Licorice interacts with many prescription medicines. Talk to your healthcare provider if you plan to start using licorice.

How effective is it?

Natural Medicines Comprehensive Database rates effectiveness based on scientific evidence according to the following scale: Effective, Likely Effective, Possibly Effective, Possibly Ineffective, Likely Ineffective, Ineffective, and Insufficient Evidence to Rate.

The effectiveness ratings for LICORICE are as follows:

Possibly effective for...

  • Itchy and inflamed skin (eczema). There is some evidence that applying licorice to the skin can improve symptoms of eczema. Applying a gel containing licorice three times daily for 2 weeks seems to reduce redness, swelling, and itching.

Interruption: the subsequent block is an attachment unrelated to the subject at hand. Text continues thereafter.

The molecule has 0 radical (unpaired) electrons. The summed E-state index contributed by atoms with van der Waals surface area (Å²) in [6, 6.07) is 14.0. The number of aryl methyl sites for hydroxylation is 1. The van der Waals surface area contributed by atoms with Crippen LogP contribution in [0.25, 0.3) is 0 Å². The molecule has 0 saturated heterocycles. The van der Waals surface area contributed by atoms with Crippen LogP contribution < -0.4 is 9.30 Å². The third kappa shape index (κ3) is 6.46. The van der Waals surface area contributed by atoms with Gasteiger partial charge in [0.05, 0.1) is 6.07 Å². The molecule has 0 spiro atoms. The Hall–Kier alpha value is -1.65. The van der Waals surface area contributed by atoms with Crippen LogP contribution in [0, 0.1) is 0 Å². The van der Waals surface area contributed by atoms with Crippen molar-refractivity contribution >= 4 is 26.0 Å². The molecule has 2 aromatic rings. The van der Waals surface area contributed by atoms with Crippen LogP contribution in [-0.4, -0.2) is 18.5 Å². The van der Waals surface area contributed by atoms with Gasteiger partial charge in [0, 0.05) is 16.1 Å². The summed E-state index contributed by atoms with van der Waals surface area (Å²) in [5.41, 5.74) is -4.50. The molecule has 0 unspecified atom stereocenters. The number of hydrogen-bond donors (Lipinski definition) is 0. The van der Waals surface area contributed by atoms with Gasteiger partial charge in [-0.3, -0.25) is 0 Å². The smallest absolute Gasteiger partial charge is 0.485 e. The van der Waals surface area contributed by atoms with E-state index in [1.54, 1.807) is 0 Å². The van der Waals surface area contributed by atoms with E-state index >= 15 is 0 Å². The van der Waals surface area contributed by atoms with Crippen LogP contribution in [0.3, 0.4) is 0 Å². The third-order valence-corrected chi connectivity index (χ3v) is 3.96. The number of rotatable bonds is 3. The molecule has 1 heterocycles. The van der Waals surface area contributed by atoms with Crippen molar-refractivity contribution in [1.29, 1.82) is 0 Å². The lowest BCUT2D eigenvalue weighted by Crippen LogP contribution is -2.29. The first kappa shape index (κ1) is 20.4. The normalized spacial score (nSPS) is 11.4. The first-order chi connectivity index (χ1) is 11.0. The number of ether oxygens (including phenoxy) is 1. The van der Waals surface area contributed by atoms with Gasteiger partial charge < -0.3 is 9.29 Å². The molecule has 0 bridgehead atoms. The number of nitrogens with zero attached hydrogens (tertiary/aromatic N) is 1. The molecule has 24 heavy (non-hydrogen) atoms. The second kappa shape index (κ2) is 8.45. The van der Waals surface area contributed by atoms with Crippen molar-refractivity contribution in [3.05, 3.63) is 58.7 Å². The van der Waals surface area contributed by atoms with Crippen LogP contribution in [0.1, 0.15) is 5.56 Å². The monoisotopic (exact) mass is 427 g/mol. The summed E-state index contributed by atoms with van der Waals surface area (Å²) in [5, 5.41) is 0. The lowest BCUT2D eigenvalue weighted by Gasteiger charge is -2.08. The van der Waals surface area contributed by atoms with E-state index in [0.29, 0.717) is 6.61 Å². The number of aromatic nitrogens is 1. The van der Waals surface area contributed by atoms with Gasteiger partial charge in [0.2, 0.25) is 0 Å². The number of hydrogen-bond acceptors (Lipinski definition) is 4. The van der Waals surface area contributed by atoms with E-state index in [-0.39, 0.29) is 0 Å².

• Heartburn (dyspepsia). Research suggests that taking a specific product containing licorice plus peppermint leaf, German chamomile, caraway, lemon balm, clown’s mustard plant, celandine, angelica, and milk thistle (Iberogast, Medical Futures, Inc) three times daily for 4 weeks can improve symptoms of heartburn.

Insufficient evidence to rate effectiveness for...

  • Bleeding. Early research suggests that applying a specific product containing alpinia, licorice, thyme, stinging nettle, and common grape vine to the skin reduces bleeding during surgery, but does not reduce time in surgery. Another early study suggests that applying the same product after dental surgery reduces bleeding.